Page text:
Early Wednesday morning, the residents of Moore, Okla., gathered at the First Baptist Church in the shadow of the town’s water tower. Pallets of groceries arrived at one end of the parking lot and small boxes left in the beds of pickup trucks at the other. Outside the church, a Midwest shoe retailer fitted residents with work boots. Inside, the building was transformed into a makeshift disaster recovery center, one of three in the area. Insurance agents, Red Cross workers and Federal Emergency Management Agency officials manned tables, trying to help the steady stream of citizens put their lives back together.
Two days after a tornado more than a mile wide ripped through this suburb of Oklahoma City, killing 24 people including 10 children, its residents are still coming to grips with the full scale of damage cause by the storm. Moore Mayor Glenn Lewis said the tornado caused $1.5-$2 billion in damage to more than 12,000 homes. Thousands of people are homeless or without electricity and clean drinking water. The storm’s debris—insulation, sheet rock, family photographs and leaves kicked up by 200 mile per hour winds—formed a thick paste on everything within a few blocks of the tornado’s path.
For the moment, the road to recovery seems unimaginably long for the families affected by the storm. Some of the worst hit areas remained off limits for much of the day Wednesday as emergency workers tried to repair gas leaks and other hazards. Before rebuilding, residents must pick through the debris for belongings they can salvage, negotiate settlements with their insurers, and work with FEMA to obtain additional aid. Even before that, they need to find someplace for their families to sleep. It’s daunting. But the work has begun.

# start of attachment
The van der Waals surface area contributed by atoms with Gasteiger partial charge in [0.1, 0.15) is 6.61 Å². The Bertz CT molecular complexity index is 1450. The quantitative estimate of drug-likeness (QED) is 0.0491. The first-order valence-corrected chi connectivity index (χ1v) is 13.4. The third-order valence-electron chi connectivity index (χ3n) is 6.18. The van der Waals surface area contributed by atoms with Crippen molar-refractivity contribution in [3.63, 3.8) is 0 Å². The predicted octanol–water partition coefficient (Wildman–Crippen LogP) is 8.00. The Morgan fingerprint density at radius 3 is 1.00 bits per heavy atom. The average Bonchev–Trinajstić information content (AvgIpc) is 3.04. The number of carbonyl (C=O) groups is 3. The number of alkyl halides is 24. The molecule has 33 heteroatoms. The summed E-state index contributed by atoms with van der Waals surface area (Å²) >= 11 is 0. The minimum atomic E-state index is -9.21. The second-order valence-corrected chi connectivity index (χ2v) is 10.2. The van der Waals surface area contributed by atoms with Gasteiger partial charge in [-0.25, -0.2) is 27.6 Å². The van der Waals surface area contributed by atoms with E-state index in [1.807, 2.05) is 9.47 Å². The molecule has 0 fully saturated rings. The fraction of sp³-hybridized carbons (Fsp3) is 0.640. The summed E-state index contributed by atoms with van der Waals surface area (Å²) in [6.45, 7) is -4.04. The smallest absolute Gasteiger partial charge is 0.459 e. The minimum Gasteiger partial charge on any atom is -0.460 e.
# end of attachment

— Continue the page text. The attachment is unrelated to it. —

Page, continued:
Barbara Bryen, who has lived in Moore since 1971, rode out the storm in her closet, hoping the tornado would miss her house. That closet was one of the only surviving parts of her home, which is just a few blocks from the leveled Plaza Towers elementary school. Her insurance company gave her a lawn sign reading “this home insured by Shelter Insurance” so adjusters could find it amid the rubble. Bryen’s husband, Kirk, said their policy won’t cover the cost of rebuilding “but it’s enough to live on—enough for a small home,” he said. They registered with FEMA after meeting with their insurance company at the church, hoping that the federal government can make up the difference so that they can rebuild.
Amy and Scott Johnson were also waiting in line to meet with FEMA to request supplemental assistance on top of their insurance. They had been staying at a hotel for two nights, and will remain there until at least next week. (Only 29 people are staying in area shelters, officials said Wednesday — most were either in hotels or staying with friends and family.) The Johnsons’ home isn’t livable now, and as of Wednesday morning, they didn’t know how long it would take to repair. “There’s no ETA,” Amy said.
Earl Armstrong, a twenty-year FEMA veteran who’s worked through Gulf Coast storms and two previous Moore tornados, said the agency is ready to help the uninsured and the underinsured, but warned that sometimes the process can be long and confusing. “If you get a letter saying that FEMA can’t help you because you have insurance, read on,” he said. “The letter says if the settlement is low, we can help. Come back to us and we’ll do what we can.”